FED JUDGE STRIKES GEORGIA BALLOT ACCESS LAW
Each state has its own ballot access laws to determine who may appear on ballots, and almost every state has different procedures and requirements. Some require voter signatures, some require a filing fee be paid, and some require both. Generally, there are several ways an individual can become a presidential candidate. For independent presidential candidates, the individual must typically petition each state to have their names printed on the general election ballot. In May of 2012, the Green Party of Georgia and the Constitution Party of Georgia sued Secretary of State Brian Kemp arguing that the state’s signature requirement for independent and political body (minor party) candidates for President exceeded the constitutional standards and infringed upon the right to participate in the electoral process. Two months later, U.S. District Judge Richard Story dismissed the lawsuit. The two Parties appealed to the 11th U.S. Circuit Court of Appeals, which reversed the dismissal in January 2014 and sent the case back to Judge Story.
Recently, on March 17, 2016, Judge Story declared unconstitutional Georgia’s requirement that political organizations who want to put a presidential candidate’s name on a statewide ballot must obtain signatures from at minimum 1 percent of registered voters. According to Judge Story, the 1 percent signature requirement (which applied to candidates from groups not considered a political party under Georgia law) is "unconstitutional as applied to presidential candidates and cannot stand." Specifically, the requirement violates citizens’ federal First and Fourteenth Amendment substantive due process rights to run for office, and to vote for candidates of their choosing. Accordingly, the State of Georgia is enjoined from enforcing the provision against presidential candidates. As this is also an election year, Judge Story felt "compelled to assure that a procedure is in place to protect the very rights that this order seeks to secure: specifically, the rights of Georgia voters to fully participate in presidential elections by having a meaningful opportunity to vote for candidates other than those nominated by the two major political parties."
It should be noted that Judge Story found that State of Georgia had failed to articulate an argument for the State’s interest in keeping candidates off the ballot. There have been a couple efforts to reduce Georgia’s ballot access requirements in the Legislature in recent years, but both have failed.
In 2012, when the lawsuit was filed, a presidential candidate seeking access to the Georgia ballot had to get 50,334 signatures. However, Judge Story’s ruling lowered that bar, setting a temporary standard in place of the 1 percent signature bar, which will remain in place until the state Legislature enacts a permanent measure. Specifically, using the court’s equitable powers, Judge Story created an interim petition requirement—a presidential candidate must submit only 7,500 signatures on a petition that otherwise complies with state law to be put on the ballot.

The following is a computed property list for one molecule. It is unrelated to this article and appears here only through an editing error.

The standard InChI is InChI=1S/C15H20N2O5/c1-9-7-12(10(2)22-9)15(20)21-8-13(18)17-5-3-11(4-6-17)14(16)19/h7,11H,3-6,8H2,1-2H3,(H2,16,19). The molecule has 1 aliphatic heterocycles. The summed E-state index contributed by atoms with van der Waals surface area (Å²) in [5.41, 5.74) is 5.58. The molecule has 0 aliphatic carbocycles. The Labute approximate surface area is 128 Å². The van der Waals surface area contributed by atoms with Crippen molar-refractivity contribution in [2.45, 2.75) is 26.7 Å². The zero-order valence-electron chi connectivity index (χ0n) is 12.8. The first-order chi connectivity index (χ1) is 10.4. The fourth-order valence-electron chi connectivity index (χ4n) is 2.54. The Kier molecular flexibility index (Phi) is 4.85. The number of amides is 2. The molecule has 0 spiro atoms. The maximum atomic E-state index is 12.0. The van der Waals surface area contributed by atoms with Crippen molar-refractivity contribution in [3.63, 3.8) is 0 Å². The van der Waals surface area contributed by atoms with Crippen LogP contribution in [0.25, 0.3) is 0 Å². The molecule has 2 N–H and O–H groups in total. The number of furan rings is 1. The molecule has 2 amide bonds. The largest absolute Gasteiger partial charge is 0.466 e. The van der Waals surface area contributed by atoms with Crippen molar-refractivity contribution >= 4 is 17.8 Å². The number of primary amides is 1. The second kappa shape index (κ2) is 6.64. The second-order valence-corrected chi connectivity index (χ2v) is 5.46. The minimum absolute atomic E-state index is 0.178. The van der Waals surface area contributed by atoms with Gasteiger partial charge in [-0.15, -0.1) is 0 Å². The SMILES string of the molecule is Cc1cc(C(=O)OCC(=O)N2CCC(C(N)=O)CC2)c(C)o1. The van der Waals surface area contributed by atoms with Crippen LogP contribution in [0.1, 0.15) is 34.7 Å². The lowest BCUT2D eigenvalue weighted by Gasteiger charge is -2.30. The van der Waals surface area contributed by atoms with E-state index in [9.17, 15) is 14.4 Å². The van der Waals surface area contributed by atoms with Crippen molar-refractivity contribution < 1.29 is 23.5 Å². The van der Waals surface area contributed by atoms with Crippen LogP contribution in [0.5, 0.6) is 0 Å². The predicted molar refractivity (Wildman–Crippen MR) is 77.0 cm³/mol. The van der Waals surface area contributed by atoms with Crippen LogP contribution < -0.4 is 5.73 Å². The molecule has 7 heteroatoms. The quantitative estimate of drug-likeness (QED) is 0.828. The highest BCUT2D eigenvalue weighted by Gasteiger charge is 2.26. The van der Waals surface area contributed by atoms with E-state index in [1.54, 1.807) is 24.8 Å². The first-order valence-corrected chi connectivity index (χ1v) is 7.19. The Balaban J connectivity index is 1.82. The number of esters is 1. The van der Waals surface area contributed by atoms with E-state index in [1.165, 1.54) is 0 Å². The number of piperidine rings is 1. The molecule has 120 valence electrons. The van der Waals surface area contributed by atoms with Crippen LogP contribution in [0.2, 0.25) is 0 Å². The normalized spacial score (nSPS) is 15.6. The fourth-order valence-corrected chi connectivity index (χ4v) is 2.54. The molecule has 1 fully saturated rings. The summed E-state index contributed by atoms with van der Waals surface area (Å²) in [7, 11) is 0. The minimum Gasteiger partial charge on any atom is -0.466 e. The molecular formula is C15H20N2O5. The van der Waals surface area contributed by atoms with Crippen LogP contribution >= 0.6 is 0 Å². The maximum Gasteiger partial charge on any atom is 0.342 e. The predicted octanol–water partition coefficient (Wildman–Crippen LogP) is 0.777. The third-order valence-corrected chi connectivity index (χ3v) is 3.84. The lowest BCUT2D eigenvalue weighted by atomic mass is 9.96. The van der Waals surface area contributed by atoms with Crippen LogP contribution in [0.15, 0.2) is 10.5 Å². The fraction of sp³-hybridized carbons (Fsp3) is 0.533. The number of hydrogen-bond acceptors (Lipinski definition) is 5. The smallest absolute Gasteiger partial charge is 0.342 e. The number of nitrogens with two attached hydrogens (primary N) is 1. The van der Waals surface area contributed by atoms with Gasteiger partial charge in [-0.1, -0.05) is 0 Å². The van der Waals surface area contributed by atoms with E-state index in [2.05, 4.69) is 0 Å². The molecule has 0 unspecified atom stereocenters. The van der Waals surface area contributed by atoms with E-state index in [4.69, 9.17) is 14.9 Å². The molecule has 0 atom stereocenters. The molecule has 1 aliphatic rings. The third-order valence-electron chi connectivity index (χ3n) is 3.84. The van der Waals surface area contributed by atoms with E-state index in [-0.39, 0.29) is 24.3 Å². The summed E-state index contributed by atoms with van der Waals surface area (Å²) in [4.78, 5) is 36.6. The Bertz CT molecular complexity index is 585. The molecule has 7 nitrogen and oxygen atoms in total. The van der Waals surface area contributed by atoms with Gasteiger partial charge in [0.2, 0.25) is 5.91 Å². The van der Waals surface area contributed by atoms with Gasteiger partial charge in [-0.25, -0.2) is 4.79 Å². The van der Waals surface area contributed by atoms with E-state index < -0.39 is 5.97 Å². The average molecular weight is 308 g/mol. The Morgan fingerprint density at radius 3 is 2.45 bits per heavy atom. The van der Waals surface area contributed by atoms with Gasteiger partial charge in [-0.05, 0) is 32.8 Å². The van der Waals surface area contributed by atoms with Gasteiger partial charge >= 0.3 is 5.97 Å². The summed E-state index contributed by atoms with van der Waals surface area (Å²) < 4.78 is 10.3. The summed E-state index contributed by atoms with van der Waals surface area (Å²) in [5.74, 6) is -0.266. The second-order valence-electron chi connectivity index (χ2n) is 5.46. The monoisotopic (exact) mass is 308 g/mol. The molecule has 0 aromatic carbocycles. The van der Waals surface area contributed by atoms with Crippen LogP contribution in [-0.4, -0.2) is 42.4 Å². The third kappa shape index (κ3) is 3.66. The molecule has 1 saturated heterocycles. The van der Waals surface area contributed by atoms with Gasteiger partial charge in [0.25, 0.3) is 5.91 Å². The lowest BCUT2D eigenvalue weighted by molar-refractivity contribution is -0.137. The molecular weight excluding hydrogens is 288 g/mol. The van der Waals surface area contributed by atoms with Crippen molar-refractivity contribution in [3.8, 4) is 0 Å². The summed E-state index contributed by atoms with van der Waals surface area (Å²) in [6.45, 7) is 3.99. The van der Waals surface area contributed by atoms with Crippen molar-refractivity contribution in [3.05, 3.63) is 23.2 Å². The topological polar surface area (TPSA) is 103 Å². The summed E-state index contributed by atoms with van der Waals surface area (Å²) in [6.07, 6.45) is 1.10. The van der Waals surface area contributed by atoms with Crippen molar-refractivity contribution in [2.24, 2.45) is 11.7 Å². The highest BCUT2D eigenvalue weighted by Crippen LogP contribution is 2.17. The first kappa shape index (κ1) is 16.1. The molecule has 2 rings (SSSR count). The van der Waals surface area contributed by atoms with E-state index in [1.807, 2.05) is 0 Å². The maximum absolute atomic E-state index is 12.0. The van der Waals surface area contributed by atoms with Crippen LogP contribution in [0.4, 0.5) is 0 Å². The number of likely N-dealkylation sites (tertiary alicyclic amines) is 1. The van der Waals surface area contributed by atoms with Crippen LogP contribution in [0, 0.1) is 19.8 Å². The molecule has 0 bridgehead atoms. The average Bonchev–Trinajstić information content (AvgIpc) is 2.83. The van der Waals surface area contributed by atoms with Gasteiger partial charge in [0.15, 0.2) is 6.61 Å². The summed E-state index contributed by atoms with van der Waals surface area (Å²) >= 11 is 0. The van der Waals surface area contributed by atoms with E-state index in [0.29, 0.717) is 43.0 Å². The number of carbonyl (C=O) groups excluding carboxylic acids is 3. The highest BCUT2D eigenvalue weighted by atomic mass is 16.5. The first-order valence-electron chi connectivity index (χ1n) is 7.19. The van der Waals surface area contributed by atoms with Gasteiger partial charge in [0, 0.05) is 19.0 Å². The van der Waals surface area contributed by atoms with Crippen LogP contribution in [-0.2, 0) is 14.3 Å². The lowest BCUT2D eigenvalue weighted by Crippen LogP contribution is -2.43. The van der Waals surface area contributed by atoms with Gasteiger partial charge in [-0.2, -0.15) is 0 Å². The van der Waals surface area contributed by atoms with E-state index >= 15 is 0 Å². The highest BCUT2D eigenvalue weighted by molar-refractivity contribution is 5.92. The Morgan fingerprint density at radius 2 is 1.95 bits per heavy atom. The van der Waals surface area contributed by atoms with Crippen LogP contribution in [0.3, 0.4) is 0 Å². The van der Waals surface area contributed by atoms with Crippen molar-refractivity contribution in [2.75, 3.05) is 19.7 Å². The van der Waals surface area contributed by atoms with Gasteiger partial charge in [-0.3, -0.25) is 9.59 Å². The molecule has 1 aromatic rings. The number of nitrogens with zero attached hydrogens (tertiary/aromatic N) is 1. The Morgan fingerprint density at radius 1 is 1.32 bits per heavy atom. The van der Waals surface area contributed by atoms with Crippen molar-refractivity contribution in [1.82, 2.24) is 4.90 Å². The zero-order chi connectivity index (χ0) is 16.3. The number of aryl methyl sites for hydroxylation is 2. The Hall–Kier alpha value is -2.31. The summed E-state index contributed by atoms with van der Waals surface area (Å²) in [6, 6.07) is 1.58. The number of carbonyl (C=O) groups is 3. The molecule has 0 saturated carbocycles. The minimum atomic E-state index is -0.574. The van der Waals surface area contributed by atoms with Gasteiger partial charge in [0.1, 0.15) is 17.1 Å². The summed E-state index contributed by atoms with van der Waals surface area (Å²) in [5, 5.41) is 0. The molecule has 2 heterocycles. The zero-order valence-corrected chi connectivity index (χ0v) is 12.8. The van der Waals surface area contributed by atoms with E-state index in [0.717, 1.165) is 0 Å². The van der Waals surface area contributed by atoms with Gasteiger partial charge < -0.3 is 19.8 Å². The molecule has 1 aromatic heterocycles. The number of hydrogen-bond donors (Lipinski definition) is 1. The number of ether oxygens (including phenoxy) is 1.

The concern that ballot access laws might keep smaller parties from gaining popularity over time may be lessened in Georgia. No independent or political body candidate for president has gained access to the ballot in Georgia since the year 2000. Georgia Constitution Party Chairman Ricardo Davis commented, "Judge Story's ruling is a first step toward leveling the playing field so that Georgians can select the candidate of their choice.”
More broadly, the ruling is significant. It is one of only about a dozen times that a federal court has struck down a petition requirement, and is also the first time that a one percent requirement for Presidential candidates has been struck down specifically. Judge Story applied strict scrutiny (requiring any law to both further a "compelling governmental interest," and must have narrowly tailored the law to achieve that interest), finding that the law would be struck down even if a more deferential standard of scrutiny had been used. In other words, the bar for independent parties in Georgia to place a presidential candidate on the ballot has been lowered. And, this ruling now provides an example of what is too high of a bar for a Presidential candidate to be placed on a ballot.
This is a big step towards independent or minor parties’ ballot access in other states as well.
— By Keobopha Keopong, Esq., Barnes Law
Keo Keopong is an associate attorney with Barnes Law, licensed to practice law in California.
The opinions expressed are those of the author and do not necessarily reflect the views of the firm, its clients, or any of its or their respective affiliates. This article is for general information purposes and is not intended to be and should not be taken as legal advice.
 http://www.news4jax.com/news/georgia/judge-finds-georgias-ballot-access-law-unconstitutional; http://www.wsbtv.com/news/georgia/judge-says-georgias-ballot-access-law-is-unconstitutional/168159221
 According to Richard Winger of Ballot Access News. http://atlantaprogressivenews.com/2016/03/18/breaking-georgia-ballot-access-law-stricken-for-presidential-candidates/